Have you ever wondered what happens to old, broken glass?
Two scientists at Tufts University made a groundbreaking discovery using a sparkling piece of ancient Roman glass.
This glass wasn’t just any ordinary shard; it had changed into something incredibly special over 2,000 years!
The glass was first made in ancient Rome. Imagine someone accidentally dropping a wine or perfume bottle in a marketplace.
Over time, these glass pieces got buried under dirt and forgotten. But nature was secretly working its magic.
Now, when these fragments are found during digging or construction, they surprise everyone with their beauty. They show dazzling colors like blue, green, and even gold!
Fiorenzo Omenetto and Giulia Guidetti, the experts who studied the glass, found that it had turned into what’s called a “photonic crystal.”
That’s a super-organized arrangement of tiny particles that plays with light in special ways. Today, photonic crystals are used in lots of advanced technologies, like ultra-fast internet and super-sneaky stealth devices.
So how did this amazing transformation happen? Well, the glass was affected by the soil it was in, the rain that fell, and even the shifting ground water. Over centuries, the elements in the glass rearranged themselves into an intricate structure.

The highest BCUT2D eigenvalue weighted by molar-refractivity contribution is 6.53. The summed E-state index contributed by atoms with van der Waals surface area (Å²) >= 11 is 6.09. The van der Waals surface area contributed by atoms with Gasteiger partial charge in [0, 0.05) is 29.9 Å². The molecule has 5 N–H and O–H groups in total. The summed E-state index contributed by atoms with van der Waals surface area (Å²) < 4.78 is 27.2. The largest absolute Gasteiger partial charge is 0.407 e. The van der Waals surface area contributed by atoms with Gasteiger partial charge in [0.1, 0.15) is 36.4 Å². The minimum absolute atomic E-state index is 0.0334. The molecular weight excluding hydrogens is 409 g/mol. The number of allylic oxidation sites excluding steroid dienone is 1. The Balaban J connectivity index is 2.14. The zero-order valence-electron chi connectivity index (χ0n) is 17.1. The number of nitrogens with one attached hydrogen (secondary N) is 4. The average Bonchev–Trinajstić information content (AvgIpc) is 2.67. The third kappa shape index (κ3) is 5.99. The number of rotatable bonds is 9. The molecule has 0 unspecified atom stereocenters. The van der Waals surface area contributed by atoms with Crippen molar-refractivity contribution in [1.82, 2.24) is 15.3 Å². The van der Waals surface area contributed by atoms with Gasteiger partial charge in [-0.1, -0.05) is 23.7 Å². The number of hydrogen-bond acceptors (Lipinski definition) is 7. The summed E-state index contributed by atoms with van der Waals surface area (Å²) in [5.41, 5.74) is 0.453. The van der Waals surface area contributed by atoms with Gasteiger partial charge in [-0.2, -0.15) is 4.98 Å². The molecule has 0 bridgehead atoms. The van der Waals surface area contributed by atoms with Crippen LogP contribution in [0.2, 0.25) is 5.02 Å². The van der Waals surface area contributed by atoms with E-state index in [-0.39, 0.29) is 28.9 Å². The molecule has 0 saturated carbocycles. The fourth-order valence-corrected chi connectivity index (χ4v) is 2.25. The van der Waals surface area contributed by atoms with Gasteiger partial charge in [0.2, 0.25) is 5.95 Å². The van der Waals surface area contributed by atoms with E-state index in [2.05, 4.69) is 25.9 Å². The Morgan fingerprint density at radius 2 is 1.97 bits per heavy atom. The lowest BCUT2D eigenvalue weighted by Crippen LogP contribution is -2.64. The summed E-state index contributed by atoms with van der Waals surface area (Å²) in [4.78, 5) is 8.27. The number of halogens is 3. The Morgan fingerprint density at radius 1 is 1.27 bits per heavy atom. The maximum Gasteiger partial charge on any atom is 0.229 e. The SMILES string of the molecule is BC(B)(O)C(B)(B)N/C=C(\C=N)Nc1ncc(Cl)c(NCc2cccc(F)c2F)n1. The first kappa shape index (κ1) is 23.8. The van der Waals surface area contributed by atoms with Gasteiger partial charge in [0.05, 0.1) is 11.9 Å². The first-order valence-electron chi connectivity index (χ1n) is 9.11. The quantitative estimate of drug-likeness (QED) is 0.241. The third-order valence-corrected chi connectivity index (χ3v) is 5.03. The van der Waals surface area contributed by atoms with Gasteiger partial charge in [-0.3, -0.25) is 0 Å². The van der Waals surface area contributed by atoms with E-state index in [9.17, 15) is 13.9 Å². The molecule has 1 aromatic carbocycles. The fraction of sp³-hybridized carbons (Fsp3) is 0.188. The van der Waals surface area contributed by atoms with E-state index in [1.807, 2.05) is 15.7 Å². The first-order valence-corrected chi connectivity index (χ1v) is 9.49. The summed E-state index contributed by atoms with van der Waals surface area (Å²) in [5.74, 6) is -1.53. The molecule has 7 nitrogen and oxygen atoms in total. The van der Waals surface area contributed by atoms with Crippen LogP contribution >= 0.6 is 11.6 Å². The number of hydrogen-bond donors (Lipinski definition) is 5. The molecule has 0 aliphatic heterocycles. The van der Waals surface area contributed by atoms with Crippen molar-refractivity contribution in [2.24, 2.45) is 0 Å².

These new structures, called “Bragg stacks,” are what give the glass its shiny gold look. It’s like the glass was going through a very, very slow makeover, and the result was dazzling!
What’s even cooler? This isn’t just a neat historical find. The scientists believe that if they can figure out how to speed up the process, they could “grow” these valuable materials in labs instead of having to make them from scratch. It could revolutionize how we make certain materials.
Just like the city of Rome itself, this glass went through many changes over time. Rome was built with long-lasting buildings, and the city has grown in layers for centuries.
Buildings fell, new ones were made, and the city kept changing. The glass also changed, right under the soil of the evolving city. It’s like a tiny piece of Rome’s history!
So the next time you see a piece of old, broken glass, think about the secret, beautiful changes it might be going through under the Earth. You never know, it might just turn into a modern-day marvel!
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Source: Tufts University.